Home > Research > Publications & Outputs > Remote sensing of mangrove forest phenology and...

Electronic data

  • RS_mangrove_phenology_n_change_hl

    Rights statement: This is the author’s version of a work that was accepted for publication in Remote Sensing of Environment. Changes resulting from the publishing process, such as peer review, editing, corrections, structural formatting, and other quality control mechanisms may not be reflected in this document. Changes may have been made to this work since it was submitted for publication. A definitive version was subsequently published in Remote Sensing of Environment, 205, 2018 DOI: 10.1016/j.rse.2017.11.009

    Accepted author manuscript, 1.8 MB, PDF document

    Available under license: CC BY-NC-ND: Creative Commons Attribution-NonCommercial-NoDerivatives 4.0 International License

Links

Text available via DOI:

View graph of relations

Remote sensing of mangrove forest phenology and its environmental drivers

Research output: Contribution to journalJournal articlepeer-review

Published
Close
<mark>Journal publication date</mark>1/02/2018
<mark>Journal</mark>Remote Sensing of Environment
Volume205
Number of pages14
Pages (from-to)71-84
Publication StatusPublished
Early online date24/11/17
<mark>Original language</mark>English

Abstract

Mangrove forest phenology at the regional scale have been poorly investigated and its driving factors remain unclear. Multi-temporal remote sensing represents a key tool to investigate vegetation phenology, particularly in environments with limited accessibility and lack of in situ measurements. This paper presents the first characterisation of mangrove forest phenology from the Yucatan Peninsula, south east Mexico. We used 15-year time-series of four vegetation indices (EVI, NDVI, gNDVI and NDWI) derived from MODIS surface reflectance to estimate phenological parameters which were then compared with in situ climatic variables, salinity and litterfall. The Discrete Fourier Transform (DFT) was used to smooth the raw data and four phenological parameters were estimated: start of season (SOS), time of maximum greenness (Max Green), end of season (EOS) and length of season (LOS). Litterfall showed a distinct seasonal pattern with higher rates during the end of the dry season and during the wet season. Litterfall was positively correlated with temperature (r = 0.88, p <0.01) and salinity (r = 0.70, p <0.01). The results revealed that although mangroves are evergreen species the mangrove forest has clear greenness seasonality which is negatively correlated with litterfall and generally lagged behind maximum rainfall. The dates of phenological metrics varied depending on the choice of vegetation indices reflecting the sensitivity of each index to a particular aspect of vegetation growth. NDWI, an index associated to canopy water content and soil moisture had advanced dates of SOS, Max Green and EOS while gNDVI, an index primarily related to canopy chlorophyll content had delayed dates. SOS ranged between day of the year (DOY) 144 (late dry season) and DOY 220 (rainy season) while the EOS occurred between DOY 104 (mid-dry season) to DOY 160 (early rainy season). The length of the growing season ranged between 228 and 264 days. Sites receiving a greater amount of rainfall between January and March showed an advanced SOS and Max Green. This phenological characterisation is useful to understand the mangrove forest dynamics at the landscape scale and to monitor the status of mangrove. In addition the results will serve as a baseline against which to compare future changes in mangrove phenology due to natural or anthropogenic causes.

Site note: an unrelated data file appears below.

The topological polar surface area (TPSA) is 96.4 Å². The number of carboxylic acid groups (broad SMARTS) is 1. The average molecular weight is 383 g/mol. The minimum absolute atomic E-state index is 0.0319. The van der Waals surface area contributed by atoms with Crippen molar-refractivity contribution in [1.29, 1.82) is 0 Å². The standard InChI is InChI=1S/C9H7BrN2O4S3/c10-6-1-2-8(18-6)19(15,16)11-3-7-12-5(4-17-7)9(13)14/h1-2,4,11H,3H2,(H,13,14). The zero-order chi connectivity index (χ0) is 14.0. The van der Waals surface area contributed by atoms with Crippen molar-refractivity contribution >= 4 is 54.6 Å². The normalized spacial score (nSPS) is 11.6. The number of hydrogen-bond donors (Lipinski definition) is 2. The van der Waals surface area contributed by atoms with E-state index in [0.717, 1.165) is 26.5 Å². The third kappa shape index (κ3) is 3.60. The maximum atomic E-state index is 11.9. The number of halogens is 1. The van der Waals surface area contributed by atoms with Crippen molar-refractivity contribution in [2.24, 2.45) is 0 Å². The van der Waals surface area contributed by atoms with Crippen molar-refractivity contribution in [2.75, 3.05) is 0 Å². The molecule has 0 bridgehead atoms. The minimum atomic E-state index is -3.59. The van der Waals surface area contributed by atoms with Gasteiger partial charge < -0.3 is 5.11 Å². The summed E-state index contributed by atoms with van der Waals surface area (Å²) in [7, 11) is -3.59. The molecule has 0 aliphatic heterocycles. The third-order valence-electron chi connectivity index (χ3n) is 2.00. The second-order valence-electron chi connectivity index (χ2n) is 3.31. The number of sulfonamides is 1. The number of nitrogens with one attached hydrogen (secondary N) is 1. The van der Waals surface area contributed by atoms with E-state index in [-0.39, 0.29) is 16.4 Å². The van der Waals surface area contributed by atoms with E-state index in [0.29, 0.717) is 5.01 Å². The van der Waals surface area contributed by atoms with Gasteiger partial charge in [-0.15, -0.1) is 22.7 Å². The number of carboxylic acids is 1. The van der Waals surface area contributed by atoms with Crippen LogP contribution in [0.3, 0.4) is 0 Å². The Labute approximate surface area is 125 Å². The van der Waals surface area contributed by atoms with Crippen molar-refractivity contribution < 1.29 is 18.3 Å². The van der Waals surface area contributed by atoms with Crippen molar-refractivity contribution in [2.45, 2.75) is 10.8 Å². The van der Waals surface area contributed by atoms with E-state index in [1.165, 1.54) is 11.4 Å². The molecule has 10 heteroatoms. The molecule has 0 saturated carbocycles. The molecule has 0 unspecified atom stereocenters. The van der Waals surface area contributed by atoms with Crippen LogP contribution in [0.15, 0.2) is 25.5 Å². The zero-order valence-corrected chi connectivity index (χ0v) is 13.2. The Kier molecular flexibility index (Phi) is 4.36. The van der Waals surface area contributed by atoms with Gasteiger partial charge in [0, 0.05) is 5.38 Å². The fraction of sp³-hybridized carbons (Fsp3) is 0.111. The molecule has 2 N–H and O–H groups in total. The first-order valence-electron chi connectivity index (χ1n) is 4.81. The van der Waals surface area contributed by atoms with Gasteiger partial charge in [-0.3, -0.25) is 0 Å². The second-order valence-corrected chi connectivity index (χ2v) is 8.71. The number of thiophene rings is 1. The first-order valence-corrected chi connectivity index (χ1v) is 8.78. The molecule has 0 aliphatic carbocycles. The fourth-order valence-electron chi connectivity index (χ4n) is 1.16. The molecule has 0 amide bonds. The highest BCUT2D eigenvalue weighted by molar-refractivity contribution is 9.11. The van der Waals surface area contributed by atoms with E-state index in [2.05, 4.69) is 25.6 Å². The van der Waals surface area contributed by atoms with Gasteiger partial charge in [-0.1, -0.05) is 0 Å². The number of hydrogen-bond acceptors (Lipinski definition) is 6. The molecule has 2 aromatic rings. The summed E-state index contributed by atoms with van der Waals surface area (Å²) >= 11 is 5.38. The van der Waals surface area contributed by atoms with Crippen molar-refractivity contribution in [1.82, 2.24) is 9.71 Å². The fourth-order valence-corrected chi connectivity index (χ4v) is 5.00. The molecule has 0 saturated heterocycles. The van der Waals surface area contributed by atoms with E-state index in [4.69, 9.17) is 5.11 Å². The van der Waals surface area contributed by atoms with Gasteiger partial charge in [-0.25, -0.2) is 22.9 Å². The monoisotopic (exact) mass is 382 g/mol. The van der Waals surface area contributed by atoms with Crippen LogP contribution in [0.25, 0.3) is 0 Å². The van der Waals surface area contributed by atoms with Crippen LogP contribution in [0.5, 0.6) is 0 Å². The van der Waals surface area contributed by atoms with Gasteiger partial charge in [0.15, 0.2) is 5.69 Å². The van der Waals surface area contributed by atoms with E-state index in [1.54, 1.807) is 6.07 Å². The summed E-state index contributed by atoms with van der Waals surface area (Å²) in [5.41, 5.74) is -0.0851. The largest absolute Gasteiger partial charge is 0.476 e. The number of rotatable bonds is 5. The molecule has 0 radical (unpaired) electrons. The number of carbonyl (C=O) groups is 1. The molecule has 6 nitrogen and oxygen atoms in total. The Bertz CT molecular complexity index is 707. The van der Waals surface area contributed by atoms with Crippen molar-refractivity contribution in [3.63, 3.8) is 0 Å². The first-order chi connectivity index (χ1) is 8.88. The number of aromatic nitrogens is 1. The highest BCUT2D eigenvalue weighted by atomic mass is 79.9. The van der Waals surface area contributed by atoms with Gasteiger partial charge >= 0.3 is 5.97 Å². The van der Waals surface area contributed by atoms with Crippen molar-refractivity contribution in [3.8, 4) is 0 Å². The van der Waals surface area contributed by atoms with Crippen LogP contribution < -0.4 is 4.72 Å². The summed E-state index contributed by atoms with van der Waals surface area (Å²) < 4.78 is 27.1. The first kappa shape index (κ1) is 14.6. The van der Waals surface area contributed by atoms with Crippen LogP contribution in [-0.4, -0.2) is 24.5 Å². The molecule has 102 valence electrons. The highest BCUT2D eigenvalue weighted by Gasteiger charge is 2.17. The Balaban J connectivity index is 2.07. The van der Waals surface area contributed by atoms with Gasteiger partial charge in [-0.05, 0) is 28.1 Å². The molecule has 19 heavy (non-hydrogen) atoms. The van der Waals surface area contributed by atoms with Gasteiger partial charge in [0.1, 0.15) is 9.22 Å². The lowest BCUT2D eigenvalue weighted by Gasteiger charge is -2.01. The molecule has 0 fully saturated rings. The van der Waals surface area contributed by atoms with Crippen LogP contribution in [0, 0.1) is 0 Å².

Bibliographic note

This is the author’s version of a work that was accepted for publication in Remote Sensing of Environment. Changes resulting from the publishing process, such as peer review, editing, corrections, structural formatting, and other quality control mechanisms may not be reflected in this document. Changes may have been made to this work since it was submitted for publication. A definitive version was subsequently published in Remote Sensing of Environment, 205, 2018 DOI: 10.1016/j.rse.2017.11.009